Your average shopping experience is a two-act play. Will you see behind the curtain after you have read this?
Supermarkets, grocery stores, and home improvement stores all have one purpose in common: to sell inventory. To facilitate this goal, stores have developed a number of interesting innovations over the years. The simplest way to explain the retail sales floor, however, is that it is a two-act play: on the surface, it's a customer service-oriented arena, but underneath, it is a workplace. As a customer, I never understood how employees got paid for their work, because I never saw them doing anything. The scary part is that they were working all the while to make sure that items were where they were supposed to be and fully stocked, and I never saw them. Only as an employee have I noticed what actually happens all day long.
First, let's consider the viewpoint of the customer: it is mission-oriented. You the customer enter the store to get what you need and get out. Your perspective, then (and mine as a customer as well), is a rather narrow one, because you are only taking in what you want to. Universally, an associate is trained that the customer comes first, so if they are performing a task, they immediately cease as safely and quickly as possible and aid the customer until they have helped them to find what they need. Right here, then, is where the curtain drops over the workplace act, because work ceases when a customer has a request. From your point of view, then, you never actually saw the associate doing anything, unless you looked carefully just before you spoke to them.
Nowhere is this narrow focus more visible than watching customers' reactions regarding power equipment. In a home improvement store, customers expect there to be noisy forklifts with loud beeps, so they tend to keep their eyes open a bit more than they normally would. In a supermarket, however, I have personally watched customer after customer with a "thousand yard stare" intent on getting to whatever they need completely ignore safety vests, upheld hands, and verbal warnings, and thread their way around and underneath power equipment while in operation.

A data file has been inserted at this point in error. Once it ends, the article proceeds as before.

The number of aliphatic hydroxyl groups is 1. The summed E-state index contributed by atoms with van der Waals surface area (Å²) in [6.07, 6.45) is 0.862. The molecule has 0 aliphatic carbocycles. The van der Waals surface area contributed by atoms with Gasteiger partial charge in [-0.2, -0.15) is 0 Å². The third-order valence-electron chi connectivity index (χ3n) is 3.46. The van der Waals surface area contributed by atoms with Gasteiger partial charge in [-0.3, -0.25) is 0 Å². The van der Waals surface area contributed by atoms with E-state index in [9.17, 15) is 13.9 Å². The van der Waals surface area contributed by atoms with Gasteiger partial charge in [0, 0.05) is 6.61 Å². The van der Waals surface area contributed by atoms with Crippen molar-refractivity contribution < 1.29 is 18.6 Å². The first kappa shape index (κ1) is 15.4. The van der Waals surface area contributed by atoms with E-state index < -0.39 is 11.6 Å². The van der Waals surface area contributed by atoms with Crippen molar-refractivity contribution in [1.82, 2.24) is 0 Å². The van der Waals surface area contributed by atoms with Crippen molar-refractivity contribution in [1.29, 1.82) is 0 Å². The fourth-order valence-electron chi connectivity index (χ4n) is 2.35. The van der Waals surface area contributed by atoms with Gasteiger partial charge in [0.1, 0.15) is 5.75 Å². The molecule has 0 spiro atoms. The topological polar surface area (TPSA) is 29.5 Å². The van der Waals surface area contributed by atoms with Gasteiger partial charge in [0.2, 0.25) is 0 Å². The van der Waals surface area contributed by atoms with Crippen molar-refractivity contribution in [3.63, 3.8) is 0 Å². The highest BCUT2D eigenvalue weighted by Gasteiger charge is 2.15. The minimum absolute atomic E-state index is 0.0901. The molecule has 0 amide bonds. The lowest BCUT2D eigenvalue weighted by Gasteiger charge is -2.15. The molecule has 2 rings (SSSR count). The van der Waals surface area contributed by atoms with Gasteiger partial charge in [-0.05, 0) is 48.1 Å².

If I accomplish nothing else by this article, I encourage you to take a closer look around you when walking around a store. There are several pieces of power equipment likely to be encountered on the average sales floor, and they should all be considered as 2,000-pound angry Longhorn cattle. While at work, I have no ability or authority to stop a customer and teach them about shopping safety, but it is here that I hope to send the message out.
This device is a portable, electrically-operated forklift. It's probably the most useful tool we have for moving large amounts of items, and it is the only way to remove merchandise or work materials from storage (on steel racks) in order to utilize them on the sales floor. It probably weighs about 2,000 pounds, and it has forks that move up and down to pick pallets out of locations. Like most electrical equipment, it's very quiet, so many customers never notice it in their daily rush. I have seen many customers get irritated when I ask them to stop and remind them that this device is right in front of them. I understand that they really want their inflatable pool toy, but it's not worth risking an injury for.
Electric Pallet Jack
It's just like a pallet jack, except powered by electricity. These devices are mostly utilized over in grocery to carry things like cases of beer and soda as well as frozen items (they're impossibly heavy). Most often, power equipment is painted red. The same dangers are associated with the electric pallet jack as the walkie-stacker other than that it has no forks and cannot lift things up high. To reduce the potential of dangerous situations, stores developed a receiving area or stockroom in the back where customers are not permitted. It is here that trucks are unloaded and merchandise is in-processed to be used.
Not utilized as often, and it's a bit slower and louder. It's a hydraulic lift that might remind you of scaffolding. This device is used to pick things out of high places, such as out-of-reach signs.
If you encounter this machine, it's because you're out in the garden center or at a Home Depot. The fork lift is propane powered and larger, but otherwise functionally similar to the walkie-stacker. It has a higher load capacity and can reach much higher.
So what are the associates doing while you shop? For the most part, they're replenishing the inventory depleted by customers. Merchandise is supposed to appear a certain way and in a certain order, and it is the associate's job to keep it that way. So if you notice associates feverishly buzzing around an aisle and moving products or looking closely at the little tags that I never looked at before working in a retail store, you'll know that they're doing their best to get the products you want to buy on the floor.